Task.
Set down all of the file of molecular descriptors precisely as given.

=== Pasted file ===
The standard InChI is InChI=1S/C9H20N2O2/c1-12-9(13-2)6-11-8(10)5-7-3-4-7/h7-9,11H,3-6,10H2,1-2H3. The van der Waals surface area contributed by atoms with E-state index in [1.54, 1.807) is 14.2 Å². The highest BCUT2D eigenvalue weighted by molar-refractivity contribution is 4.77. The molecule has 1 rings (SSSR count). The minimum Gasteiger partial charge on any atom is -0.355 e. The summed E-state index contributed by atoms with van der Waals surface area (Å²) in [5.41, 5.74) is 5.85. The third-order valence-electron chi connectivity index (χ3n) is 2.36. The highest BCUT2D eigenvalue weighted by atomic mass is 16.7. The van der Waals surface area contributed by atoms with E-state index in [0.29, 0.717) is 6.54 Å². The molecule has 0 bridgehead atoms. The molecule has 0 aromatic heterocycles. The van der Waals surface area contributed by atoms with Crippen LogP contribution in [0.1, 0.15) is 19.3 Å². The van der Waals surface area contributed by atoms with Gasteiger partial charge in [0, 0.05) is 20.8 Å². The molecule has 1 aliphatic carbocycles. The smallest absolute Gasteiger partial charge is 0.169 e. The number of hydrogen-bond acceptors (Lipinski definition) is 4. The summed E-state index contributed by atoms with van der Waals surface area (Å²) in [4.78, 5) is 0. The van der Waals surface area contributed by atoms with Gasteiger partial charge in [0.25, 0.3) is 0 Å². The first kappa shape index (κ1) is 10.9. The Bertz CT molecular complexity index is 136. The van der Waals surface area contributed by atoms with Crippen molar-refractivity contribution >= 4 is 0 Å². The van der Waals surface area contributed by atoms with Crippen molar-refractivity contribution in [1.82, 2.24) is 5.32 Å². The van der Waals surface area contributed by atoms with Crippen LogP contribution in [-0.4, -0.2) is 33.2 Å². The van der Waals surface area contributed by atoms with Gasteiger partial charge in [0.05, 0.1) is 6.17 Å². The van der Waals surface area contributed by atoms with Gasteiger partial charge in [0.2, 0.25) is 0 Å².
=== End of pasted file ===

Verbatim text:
The standard InChI is InChI=1S/C9H20N2O2/c1-12-9(13-2)6-11-8(10)5-7-3-4-7/h7-9,11H,3-6,10H2,1-2H3. The van der Waals surface area contributed by atoms with E-state index in [1.54, 1.807) is 14.2 Å². The highest BCUT2D eigenvalue weighted by molar-refractivity contribution is 4.77. The molecule has 1 rings (SSSR count). The minimum Gasteiger partial charge on any atom is -0.355 e. The summed E-state index contributed by atoms with van der Waals surface area (Å²) in [5.41, 5.74) is 5.85. The third-order valence-electron chi connectivity index (χ3n) is 2.36. The highest BCUT2D eigenvalue weighted by atomic mass is 16.7. The van der Waals surface area contributed by atoms with E-state index in [0.29, 0.717) is 6.54 Å². The molecule has 0 bridgehead atoms. The molecule has 0 aromatic heterocycles. The van der Waals surface area contributed by atoms with Crippen LogP contribution in [0.1, 0.15) is 19.3 Å². The van der Waals surface area contributed by atoms with Gasteiger partial charge in [0, 0.05) is 20.8 Å². The molecule has 1 aliphatic carbocycles. The smallest absolute Gasteiger partial charge is 0.169 e. The number of hydrogen-bond acceptors (Lipinski definition) is 4. The summed E-state index contributed by atoms with van der Waals surface area (Å²) in [4.78, 5) is 0. The van der Waals surface area contributed by atoms with Gasteiger partial charge in [0.25, 0.3) is 0 Å². The first kappa shape index (κ1) is 10.9. The Bertz CT molecular complexity index is 136. The van der Waals surface area contributed by atoms with Crippen molar-refractivity contribution >= 4 is 0 Å². The van der Waals surface area contributed by atoms with Crippen molar-refractivity contribution in [1.82, 2.24) is 5.32 Å². The van der Waals surface area contributed by atoms with Crippen LogP contribution in [-0.4, -0.2) is 33.2 Å². The van der Waals surface area contributed by atoms with Gasteiger partial charge in [0.05, 0.1) is 6.17 Å². The van der Waals surface area contributed by atoms with Gasteiger partial charge in [0.2, 0.25) is 0 Å².